+ Advised panelists to respond with their best guesstimates (as opposed to studying up), figuring that the differences of opinion would wash out
+ Didn't require exactly 1,230 wins total (as noted, results were prorated)
+ Promised not to reveal their responses except in the aggregate, mostly to remove any apprehensions they might have about making projections so early, well before the season was to begin

Result: An average error of 7.03, if my math is right.

Pretty good outcome, confirming that we might have seen a positive "crowd wisdom" effect.

Naturally we saw some compression in the results, toward the mean, but then again, predicting the Cavs to revert from 66 wins to 61 wins worked out pretty well.

Worth noting is that the group had very mixed results in the other categories -- seemed prescient on whether Bosh and Stoudemire would stay put, but struggled with categories like Best and Worst Newcomers. That probably says something about which areas are easier/harder to predict, but I won't read too much into one year's results.

For that reason, I can't vouch for how our panel will perform going forward, but I'm curious to see how it goes now that we've brought even more people into the process, with 93 voters this summer -- particularly in terms of W-L record.

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Crow



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PostPosted: Wed Aug 18, 2010 8:22 pm Post subject: Reply with quote
An average error of 7 or a little less being good or best is being repeated here and with the ESPN average.

(I previously suggested that a blend of methods / experts might be a good way to go, factor in partially or at least consider and the performance of the ESPN average for this season tends to support that.)

Most predictors, especially the strict method based predictors, I assume are trying to best estimate individual teams even though the "prize" is the lowest average error. The season I won the prediction contest here I engaged in some efforts to minimize average error (looking at the predictions of others and regressing to the mean some, especially where I was less confident) but I could have been been more aggressive about it.

Regressing to the mean or some form of team adjustment for its recent history or regression to the mean for a group of teams with similar recent history might be be able to go somewhat below an average error of 7 consistently. Or not. I think the tracked Vegas line was at 6 to 7 the last 2 years. It probably will take more than casual effort to get to 6 or below consistently.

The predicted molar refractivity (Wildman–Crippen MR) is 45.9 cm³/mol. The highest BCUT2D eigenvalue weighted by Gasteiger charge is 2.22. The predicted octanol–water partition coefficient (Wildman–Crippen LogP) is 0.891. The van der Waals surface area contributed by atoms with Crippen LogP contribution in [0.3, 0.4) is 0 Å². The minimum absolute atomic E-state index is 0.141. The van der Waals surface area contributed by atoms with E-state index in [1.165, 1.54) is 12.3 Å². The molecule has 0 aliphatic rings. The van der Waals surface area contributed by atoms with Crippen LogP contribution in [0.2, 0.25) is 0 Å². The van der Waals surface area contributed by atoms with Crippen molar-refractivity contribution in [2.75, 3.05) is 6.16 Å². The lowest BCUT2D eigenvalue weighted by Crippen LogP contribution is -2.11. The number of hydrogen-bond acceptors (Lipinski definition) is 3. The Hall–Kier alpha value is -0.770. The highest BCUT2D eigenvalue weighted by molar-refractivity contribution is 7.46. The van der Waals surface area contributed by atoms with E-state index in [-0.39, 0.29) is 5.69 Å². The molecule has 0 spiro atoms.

P.S. Congrats to back2newbelf for his apparent win. I might go back and re-read the detail about your method that linked offense with defense again; or if you've evolved or refined it further, I'd be interested in hearing a new explanation. You said essentially that it was a primary resource but not the exclusive source of your predictions? What approach do you plan this season, if you select to offer them?


If there is a repeat champ here or more broadly, and especially if that includes beating the Vegas line (or the average of several or many) that
probably would deserve more attention.
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back2newbelf



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PostPosted: Thu Aug 19, 2010 7:33 am Post subject: Reply with quote
Crow wrote:

P.S. Congrats to back2newbelf for his apparent win. I might go back and re-read the detail about your method that linked offense with defense again; or if you've evolved or refined it further, I'd be interested in hearing a new explanation. You said essentially that it was a primary resource but not the exclusive source of your predictions? What approach do you plan this season, if you select to offer them?

Thank you.

Unfortunately I was/am quite busy with my diploma thesis and didn't have the time to do any refinements. What I want to do is see which weights (right now almost everything is split 50/50) produce the best retrodiction results, then see how it compares to regularized adj +/- in retrodiction and create a rating that combines the two to hopefully get even better results

My rating system was the exclusive source of the predictions, rating system wise. I had to guess minute projections and also I drifted most teams to average

For this season I think I'll probably use my (not yet refined) rating system, regularized adj +/-, coaching changes, whether teams had draft picks or not and whether teams had many players playing at the World Championship (I expect those with heavy minutes at WC to miss slightly more games in the upcoming NBA season due to injuries)
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abbylee
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Re: Recovered old threads- miscellaneous topics

Post by abbylee » Wed Jan 28, 2015 9:47 am

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Best regards.
Abby Lee
http://www.barcodelib.com/